ART21: I think you have a tremendous amount of fun and there’s a lot of humor in your work yet people mostly take it very seriously. Tell me how you think about that.
SHERMAN: Well, I’m much more ignorant about Old Master paintings and art history than many people involved in the art world, so I’m not really taking it seriously. Like the tit in [Untitled (#216)] looks like a slice of half a grapefruit stuck onto someone's chest and the baby looks plastic because it is. But in Old Master paintings a lot of these figures’ breasts don’t even look real or the children look muscular, like miniature wrestlers. I guess I’m also commenting on how we think these things are masterful. Why do we think they’re so great?
ART21: Is there any relationship between this work and the work showing at Metro Pictures?
SHERMAN: No. I think there’s a big difference. In these pictures I was trying to make it look like the characters had been sitting for a painter for days or weeks. There’s this sort of boredom I wanted them to have unlike with the pictures at Metro where there’s more of an immediacy, an urgency about those characters. Those characters are also about women getting older—women who are trying to show the fruits of their efforts in life but are not really comfortable with it, which is what you see underneath.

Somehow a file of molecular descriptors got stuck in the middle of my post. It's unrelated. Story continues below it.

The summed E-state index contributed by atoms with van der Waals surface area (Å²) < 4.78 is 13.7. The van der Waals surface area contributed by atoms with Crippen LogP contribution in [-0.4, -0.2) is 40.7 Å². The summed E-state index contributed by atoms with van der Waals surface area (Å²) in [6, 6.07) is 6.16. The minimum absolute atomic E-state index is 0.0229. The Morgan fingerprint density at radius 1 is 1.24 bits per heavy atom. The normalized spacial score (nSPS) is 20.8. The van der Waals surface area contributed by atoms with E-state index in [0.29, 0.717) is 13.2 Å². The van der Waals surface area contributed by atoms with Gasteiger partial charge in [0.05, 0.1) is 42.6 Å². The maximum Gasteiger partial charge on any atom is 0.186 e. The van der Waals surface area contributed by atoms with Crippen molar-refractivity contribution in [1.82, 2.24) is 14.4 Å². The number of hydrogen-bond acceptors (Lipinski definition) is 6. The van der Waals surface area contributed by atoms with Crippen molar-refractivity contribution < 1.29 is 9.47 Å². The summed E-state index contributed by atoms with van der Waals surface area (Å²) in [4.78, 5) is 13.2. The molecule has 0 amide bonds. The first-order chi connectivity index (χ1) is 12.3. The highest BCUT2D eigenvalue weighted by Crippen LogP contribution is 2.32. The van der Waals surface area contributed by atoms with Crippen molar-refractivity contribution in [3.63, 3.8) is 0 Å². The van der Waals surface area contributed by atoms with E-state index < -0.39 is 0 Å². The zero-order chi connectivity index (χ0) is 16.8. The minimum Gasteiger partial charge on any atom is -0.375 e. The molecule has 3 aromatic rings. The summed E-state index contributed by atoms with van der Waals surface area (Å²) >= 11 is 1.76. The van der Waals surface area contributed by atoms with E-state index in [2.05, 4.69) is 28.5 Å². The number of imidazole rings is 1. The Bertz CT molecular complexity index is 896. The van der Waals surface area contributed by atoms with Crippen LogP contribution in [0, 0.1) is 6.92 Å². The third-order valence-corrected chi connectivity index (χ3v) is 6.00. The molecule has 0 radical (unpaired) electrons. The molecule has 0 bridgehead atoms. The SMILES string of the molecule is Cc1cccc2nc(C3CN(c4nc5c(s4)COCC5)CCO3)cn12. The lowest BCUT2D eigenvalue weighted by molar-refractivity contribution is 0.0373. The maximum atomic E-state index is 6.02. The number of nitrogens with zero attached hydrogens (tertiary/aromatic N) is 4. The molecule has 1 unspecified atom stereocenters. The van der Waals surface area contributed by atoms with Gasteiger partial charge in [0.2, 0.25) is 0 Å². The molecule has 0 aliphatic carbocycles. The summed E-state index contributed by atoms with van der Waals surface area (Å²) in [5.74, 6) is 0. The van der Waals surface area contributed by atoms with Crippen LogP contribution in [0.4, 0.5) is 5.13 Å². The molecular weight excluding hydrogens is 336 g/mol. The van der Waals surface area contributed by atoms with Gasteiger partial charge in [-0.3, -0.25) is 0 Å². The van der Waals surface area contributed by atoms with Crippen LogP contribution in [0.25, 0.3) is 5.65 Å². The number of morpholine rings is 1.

ART21: You were just looking at the surface of [Untitled (#216)]. What are you seeing there?
SHERMAN: I’m looking at pieces of dust that should have been airbrushed out [LAUGHS]. Since these were shot in 35-millimeter film, they’re not as sharp as the digital stuff. These are more painterly I guess. Nowadays, with digital printing, it’s so easy to make everything perfect, which is not always a good idea. Sometimes the mistakes are really what make a piece.
I was also thinking about how they've made a large inner negative in order to blow the picture up this big and so it preserves some of the details. There’s a lot of grain and yet the grain kind of works in its favor. If this had been shot with my digital camera, it would have a completely different effect; you would focus on globs of makeup and stuff like that. People are sort of focusing on that in the new work [at Metro Pictures] but that’s what part of that series is about—the wrinkles and that sort of thing.